Initially, Cletus was hesitant about reaching out. While he had briefly met Reginald and Gail during some visits to Plains, he didn’t know either very well. He decided that the best course of action would be in contacting Reginald first (the last thing he wanted was for the other young man to believe that he was stepping in on Gail). Cletus overcame his nerves and wrote to the other young man. He awaited a response, hoping that Reginald wouldn’t think it odd receiving a letter from him. To his relief, the other young man wrote back and didn’t seem to think the correspondence odd at all. In his first letter, Reginald also assured Cletus that regular communication was not a problem, even stating that he trusted Dorothy’s cousin with contacting Gail.
Throughout that following year, the three maintained their correspondence and Cletus even made a trip to Pennsylvania, visiting the Johnsons at their small apartment.
While he was out there, he saw the wonderful marriage shared by the newlyweds, including Reginald’s pride in watching Gail train for her aviators license. Her dark eyes were glowing as she climbed down from the aircraft and ran over to Reginald, who greeted his wife by scooping her up and kissing her. During that first visit, Cletus also brought word of Jimmy being recovered from Hell and Linda giving birth to their now one-year-old daughter, Meredith.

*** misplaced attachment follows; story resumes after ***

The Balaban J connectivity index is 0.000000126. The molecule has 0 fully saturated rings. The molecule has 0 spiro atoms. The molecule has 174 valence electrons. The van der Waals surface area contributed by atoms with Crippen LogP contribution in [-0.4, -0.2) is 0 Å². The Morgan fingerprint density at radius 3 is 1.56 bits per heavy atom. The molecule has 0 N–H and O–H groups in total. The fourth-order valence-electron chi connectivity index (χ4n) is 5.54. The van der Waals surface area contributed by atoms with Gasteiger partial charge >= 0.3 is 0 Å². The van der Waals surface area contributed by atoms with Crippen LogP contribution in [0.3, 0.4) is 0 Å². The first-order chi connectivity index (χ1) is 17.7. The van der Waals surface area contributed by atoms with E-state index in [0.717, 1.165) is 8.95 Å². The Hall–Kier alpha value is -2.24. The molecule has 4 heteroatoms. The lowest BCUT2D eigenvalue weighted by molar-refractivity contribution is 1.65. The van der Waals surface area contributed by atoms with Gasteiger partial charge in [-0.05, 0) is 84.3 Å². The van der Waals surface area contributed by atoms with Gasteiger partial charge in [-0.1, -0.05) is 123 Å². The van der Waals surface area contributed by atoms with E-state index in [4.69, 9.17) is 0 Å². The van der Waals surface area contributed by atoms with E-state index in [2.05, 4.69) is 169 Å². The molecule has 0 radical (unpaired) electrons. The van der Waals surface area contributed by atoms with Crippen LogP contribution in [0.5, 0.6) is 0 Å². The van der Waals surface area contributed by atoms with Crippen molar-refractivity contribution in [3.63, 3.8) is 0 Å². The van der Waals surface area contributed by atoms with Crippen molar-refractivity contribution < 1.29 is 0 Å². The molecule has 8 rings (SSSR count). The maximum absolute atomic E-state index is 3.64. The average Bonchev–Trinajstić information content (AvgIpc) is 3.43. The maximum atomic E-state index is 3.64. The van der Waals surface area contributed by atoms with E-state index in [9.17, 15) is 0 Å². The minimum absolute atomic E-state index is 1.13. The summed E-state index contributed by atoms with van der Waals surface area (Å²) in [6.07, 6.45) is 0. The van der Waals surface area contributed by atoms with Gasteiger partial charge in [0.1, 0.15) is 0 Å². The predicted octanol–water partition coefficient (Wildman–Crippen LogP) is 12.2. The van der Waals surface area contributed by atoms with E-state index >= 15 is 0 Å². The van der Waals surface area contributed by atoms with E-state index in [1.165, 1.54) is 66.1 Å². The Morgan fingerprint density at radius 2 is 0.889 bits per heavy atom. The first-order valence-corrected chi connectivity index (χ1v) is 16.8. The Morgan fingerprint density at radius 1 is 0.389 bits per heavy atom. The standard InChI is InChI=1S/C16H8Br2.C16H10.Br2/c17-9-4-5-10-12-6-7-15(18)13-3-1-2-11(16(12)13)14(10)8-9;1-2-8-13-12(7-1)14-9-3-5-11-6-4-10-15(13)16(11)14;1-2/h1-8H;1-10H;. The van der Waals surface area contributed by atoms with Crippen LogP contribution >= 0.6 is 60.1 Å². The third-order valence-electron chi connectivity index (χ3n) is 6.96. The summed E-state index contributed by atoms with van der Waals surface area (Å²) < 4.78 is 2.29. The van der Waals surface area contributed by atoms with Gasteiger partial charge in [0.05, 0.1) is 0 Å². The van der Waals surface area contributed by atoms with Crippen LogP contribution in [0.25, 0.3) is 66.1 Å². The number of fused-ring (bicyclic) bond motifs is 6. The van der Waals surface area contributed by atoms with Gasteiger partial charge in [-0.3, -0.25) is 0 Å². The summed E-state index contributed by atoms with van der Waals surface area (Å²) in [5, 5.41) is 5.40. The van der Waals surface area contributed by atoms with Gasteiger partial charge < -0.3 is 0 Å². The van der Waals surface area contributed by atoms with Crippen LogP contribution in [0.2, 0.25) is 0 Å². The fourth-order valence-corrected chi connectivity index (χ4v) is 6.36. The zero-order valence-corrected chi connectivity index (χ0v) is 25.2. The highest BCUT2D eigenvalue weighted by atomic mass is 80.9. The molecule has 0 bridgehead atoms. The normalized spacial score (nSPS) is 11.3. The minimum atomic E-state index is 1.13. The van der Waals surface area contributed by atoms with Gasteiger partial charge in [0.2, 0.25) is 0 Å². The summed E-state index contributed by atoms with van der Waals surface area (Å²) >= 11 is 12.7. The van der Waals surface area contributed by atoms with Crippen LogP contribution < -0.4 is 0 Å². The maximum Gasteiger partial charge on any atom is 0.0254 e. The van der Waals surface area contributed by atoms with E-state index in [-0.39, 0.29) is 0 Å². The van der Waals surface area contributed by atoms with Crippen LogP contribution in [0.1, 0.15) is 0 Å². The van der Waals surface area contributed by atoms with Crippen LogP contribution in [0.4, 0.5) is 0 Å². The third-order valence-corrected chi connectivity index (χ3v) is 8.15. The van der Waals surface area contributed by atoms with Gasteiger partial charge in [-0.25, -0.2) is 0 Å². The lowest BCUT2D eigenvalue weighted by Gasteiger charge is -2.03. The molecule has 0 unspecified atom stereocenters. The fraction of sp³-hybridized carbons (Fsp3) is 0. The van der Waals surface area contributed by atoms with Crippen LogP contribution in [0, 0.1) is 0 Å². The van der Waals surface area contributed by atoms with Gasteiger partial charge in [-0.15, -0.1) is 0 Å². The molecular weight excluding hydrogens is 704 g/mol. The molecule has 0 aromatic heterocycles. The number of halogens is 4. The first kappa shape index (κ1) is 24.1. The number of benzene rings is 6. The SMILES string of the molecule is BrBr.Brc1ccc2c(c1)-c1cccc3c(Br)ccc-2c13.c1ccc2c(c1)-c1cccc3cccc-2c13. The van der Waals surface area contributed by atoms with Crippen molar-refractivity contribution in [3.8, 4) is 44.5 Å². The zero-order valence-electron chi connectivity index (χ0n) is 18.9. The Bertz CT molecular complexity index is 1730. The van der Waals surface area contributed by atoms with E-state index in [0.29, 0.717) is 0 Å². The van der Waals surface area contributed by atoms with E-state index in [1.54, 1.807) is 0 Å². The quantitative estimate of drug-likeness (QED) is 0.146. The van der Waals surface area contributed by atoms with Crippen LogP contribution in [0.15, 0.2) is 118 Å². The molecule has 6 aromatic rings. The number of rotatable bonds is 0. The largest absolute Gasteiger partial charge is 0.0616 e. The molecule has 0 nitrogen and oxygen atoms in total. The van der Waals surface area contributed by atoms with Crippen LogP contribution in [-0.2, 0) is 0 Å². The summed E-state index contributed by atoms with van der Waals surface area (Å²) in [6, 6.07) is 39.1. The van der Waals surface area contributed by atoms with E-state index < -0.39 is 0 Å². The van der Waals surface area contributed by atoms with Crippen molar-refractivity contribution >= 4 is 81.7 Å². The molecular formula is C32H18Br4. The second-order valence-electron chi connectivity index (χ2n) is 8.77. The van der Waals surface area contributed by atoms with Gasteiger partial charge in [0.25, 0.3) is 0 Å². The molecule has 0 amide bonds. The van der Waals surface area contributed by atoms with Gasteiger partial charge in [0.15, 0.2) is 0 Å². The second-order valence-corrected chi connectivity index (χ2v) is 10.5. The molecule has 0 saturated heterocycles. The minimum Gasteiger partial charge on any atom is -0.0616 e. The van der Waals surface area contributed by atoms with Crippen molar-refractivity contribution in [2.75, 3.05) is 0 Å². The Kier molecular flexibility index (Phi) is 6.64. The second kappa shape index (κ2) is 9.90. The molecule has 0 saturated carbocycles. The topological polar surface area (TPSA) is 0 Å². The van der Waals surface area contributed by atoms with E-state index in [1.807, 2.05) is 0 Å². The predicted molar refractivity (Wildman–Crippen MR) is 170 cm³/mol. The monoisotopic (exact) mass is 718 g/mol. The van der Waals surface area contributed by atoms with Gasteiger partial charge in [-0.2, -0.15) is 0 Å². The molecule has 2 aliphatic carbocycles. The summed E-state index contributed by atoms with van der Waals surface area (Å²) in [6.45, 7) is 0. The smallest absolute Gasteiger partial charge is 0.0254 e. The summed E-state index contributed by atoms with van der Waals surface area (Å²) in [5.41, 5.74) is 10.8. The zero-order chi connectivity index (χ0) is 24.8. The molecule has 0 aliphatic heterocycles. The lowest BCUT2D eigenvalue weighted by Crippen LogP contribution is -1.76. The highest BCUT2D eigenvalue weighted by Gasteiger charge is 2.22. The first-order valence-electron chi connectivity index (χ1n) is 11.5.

Jimmy and Linda eventually managed to repair their relationship and were living together in a chateau as he received schooling and training within the Sanctuary for the position he was to take on at Council. While it wasn’t completely understood by Reginald, Gail, or Cletus what exactly this Sanctuary and Council were, Jimmy’s current situation was a surprise to the two that had grown up with him. In high school, Jimmy was a rather popular football player who didn’t care to read much other than pulp thrillers and materials he was forced to for classes. Upon graduation, his plans were to marry Linda and inherit his father’s mechanics garage. Of course, those plans were thwarted and Cletus could hardly imagine the anguish and confusion being felt by the Kratz and Parker families.
As he continued his walk home, Cletus anticipated that Thursday evening when he would be taking his second trip out to Pennsylvania. Once again, he would be staying with Reginald and Gail at their apartment. There were also plans for the three to pay Tahatan a visit. With it being the summer solstice and almost ninety years since that fateful night in 1844, there was a restless stir in the air, a stir that they all could feel.